Maybe we are being too hard on Mayor Anthony Foxx. Running off to White House events and rah-rahing the DNC is pretty much a full-time job. Still, the mayor seems woefully out-of-touch with economic reality in Charlotte. Even city staff manufactured stories like this spin out of control on him:
Today, Charlotte Mayor Anthony Foxx says those programs are working, to a degree.
“Overall, yes, in the sense that we are at a lower level of unemployment this year than we were two years ago for sure,” Foxx says.
Hmm. Let’s look at the state employment numbers for the city:
The mayor is clearly pumping up the lower unemployment rate, which is fine — provided he is willing to accept how that number was generated.
The unemployment rate did not go down because of an increase in employment. Indeed, Charlotte — just like the county at large — now has fewer total jobs than it did in 2009. At the same time the workforce has shrunk even more. Presto, a drop in the jobless rate.
Now, you can look at the workforce numbers and say one of two things (and this is also something we’ve been pointing out for years now.) Either:
From a political point of view, Option B seems non-starter. Vote Foxx: Shrink the City More! doesn’t quite have a snippy snap to it. By default then you are left with admitting that the unemployment rate is at best meaningless given the overall lack of employment growth.
Mayor Foxx still has time to do that before his star falls into eclipse.Read full article » 8 Comments »
Initial stock price reax says “save,” but such hyper short-term thinking got us in this mess, didn’t it?
And the CEO’s superlawyer rep seems to have come in handy negotiating a settlement for what amounts to nickels on the dollar. Although you have to believe that as soon as the Fed said it was ready to settle with its TBTF creation, everyone else with billions in claims quickly fell into step. Don’t want to end up like Lehman Bros. now do you?
BAC has accepted responsibility for the dreck it sold. And the bank is still not making any money. Put those things together and the future is not quite so rosy.Read full article » 1 Comment »
CJ has the details on the just gosh-darn amazing luck of Jim Black.
The unbuildable scrub land in Matthews off of Rice Rd. which prosecutors and a judge — to their everlasting shame — accepted as worth $500K (in order to settle Black’s $1m. criminal fine for being a rat-bastard who got caught) is now worth all of $143K according to Mecklenburg’s 2011 reval. That’s down 3.4 percent from 2003. Or in the opposite direction of a mystery appraisal the court accepted at $600K.
Meanwhile, Black’s commerical parcels in Downtown Matthews are looking newly spiffed up. What a lucky guy!Read full article » 1 Comment »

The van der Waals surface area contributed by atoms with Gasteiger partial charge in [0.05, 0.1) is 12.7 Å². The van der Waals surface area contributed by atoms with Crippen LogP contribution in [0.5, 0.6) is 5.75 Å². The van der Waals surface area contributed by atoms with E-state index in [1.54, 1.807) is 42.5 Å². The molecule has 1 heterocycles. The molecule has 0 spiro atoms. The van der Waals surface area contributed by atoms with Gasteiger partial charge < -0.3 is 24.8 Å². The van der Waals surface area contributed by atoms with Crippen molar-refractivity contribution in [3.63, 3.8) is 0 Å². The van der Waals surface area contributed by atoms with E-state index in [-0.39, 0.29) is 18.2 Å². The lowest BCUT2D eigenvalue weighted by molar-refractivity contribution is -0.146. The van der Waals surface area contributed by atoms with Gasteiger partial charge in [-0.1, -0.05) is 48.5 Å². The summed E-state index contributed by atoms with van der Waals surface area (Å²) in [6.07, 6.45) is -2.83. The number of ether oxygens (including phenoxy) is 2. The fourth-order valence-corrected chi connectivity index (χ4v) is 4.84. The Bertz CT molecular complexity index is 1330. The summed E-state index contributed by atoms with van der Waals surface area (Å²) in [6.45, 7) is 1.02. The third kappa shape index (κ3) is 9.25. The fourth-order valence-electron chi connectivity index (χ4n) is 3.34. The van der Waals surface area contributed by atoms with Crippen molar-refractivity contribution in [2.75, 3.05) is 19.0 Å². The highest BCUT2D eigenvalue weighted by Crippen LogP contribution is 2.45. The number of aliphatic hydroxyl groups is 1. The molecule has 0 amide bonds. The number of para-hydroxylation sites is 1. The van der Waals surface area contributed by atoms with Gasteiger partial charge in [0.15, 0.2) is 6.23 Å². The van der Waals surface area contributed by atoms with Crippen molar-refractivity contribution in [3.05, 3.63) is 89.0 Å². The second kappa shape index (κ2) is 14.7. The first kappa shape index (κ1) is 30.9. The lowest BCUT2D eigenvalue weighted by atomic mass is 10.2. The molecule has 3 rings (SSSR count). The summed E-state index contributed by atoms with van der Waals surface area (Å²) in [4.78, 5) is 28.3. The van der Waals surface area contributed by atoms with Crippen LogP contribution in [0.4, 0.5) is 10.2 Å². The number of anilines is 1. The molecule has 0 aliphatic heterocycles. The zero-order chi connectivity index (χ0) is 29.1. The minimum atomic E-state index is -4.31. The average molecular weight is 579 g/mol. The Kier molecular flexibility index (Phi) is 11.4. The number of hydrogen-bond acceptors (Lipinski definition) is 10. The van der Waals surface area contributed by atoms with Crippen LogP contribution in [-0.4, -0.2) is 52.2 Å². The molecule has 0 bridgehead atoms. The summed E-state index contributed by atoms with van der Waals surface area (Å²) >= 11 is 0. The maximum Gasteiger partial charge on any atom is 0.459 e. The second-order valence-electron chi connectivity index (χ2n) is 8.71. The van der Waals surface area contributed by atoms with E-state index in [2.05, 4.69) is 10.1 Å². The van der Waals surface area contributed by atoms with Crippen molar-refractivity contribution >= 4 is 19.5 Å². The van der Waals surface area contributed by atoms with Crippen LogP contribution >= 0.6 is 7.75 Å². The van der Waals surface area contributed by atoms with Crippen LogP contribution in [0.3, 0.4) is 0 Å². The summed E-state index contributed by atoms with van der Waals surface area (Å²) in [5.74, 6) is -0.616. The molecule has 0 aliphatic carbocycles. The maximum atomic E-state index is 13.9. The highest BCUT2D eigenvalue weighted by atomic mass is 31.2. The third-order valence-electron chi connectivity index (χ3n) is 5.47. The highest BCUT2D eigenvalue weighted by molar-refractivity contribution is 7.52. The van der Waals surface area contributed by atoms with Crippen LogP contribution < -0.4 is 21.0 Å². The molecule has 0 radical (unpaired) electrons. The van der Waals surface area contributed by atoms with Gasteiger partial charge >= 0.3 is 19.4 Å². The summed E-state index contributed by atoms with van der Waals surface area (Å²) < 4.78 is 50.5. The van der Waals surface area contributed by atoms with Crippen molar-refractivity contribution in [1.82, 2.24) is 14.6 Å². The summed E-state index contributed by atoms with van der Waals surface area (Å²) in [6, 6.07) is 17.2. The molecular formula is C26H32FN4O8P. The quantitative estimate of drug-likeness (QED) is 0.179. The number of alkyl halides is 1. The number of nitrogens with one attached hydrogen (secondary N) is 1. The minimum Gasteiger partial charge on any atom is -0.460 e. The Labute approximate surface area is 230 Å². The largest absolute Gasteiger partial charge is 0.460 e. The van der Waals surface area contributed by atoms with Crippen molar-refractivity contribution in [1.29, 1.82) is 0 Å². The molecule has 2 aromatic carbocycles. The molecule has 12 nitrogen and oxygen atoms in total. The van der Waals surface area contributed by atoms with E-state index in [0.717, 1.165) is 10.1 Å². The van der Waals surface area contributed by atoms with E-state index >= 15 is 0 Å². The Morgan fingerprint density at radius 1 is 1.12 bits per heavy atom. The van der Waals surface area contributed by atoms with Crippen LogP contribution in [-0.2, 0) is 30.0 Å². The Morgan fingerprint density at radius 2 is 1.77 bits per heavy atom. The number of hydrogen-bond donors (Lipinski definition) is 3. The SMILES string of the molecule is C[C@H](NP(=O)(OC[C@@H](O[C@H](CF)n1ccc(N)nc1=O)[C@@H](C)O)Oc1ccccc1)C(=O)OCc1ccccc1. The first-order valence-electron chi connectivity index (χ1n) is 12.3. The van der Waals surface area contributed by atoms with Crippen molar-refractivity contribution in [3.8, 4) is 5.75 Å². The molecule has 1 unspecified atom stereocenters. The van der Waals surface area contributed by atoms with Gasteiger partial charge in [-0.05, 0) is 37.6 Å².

Or. Gloria Pace Newman.
Like the United Way diva did, the CRVA honcho is taking the fall for a board rife with cronyism and insider dealing. Yes, Tim Newman is grossly overpaid, but he has only done exactly what the Uptown crowd has wanted him to do. Now that the stupendously bad ideas of, oh, building a NASCAR Hall of Fame with public dollars and handing out gifts and kickbacks to current and former elected officials (for a start) have rebounded back to the Charlotte city council, council is trying to manage the unmanagable.
First pass, the old Charlotte tried-and-true dodge of appearing to make a change. Hence, interposing the city manager into the CRVA funding matrix. Recall this is more or less exactly the same approach city council undertook when CATS’ financials went wildly out of control during the latter stages of the South Blvd. build-out. Some members of city council may actually want to remove Newman, it is hard to tell. No doubt there is sentiment that $300K is awful lot to pay someone not directly related to them. But that still falls under the superficial change rubric. A Newman successor would still be a carbon-copy of Newman.
This is why there was been no sign of actual change at the CRVA, namely a resolution from city council asking for the resignations of all current members of the CRVA board. This is what would happen in a normal city with actual arms-length relationships between government officials and powerful lobbies.
As such, it cannot happen in Charlotte.Read full article » 3 Comments »
You can always tells when something smells so bad that the Uptown crowd notices their own stink. Out rides the UPoR with rosewater prose to declare anyone troubled by the stench “skeptics” and “critics” “suspicious” of a “difficult process.”
Bullcrap. Pete Gorman took middle school kids hostage and released them when he got what he wanted — money just like every other kidnapper. Further, private groups who took CMS at its lying, deceitful word went very far down the path to finding ways to use the Union County booster-club model. In fact, a certain big-name (and big wallet) auto dealer was lined up to help transition middle-school sports from CMS to local non-profits with substantial, six-figure support. Outside activists all but begged CMS admin to get together to crunch numbers, to no avail.
But evidently spin proof even for the UPoR, no mention of the curious demographics of not finding money for softball, baseball, soccer, and golf — then mentioning the gender-bean counting of Title IX as a reason. Really? Not some other sort of bean-counting? In CMS?
One thing for sure, the middle-school sports caper was Gorman’s walk-off home run.Read full article » 3 Comments »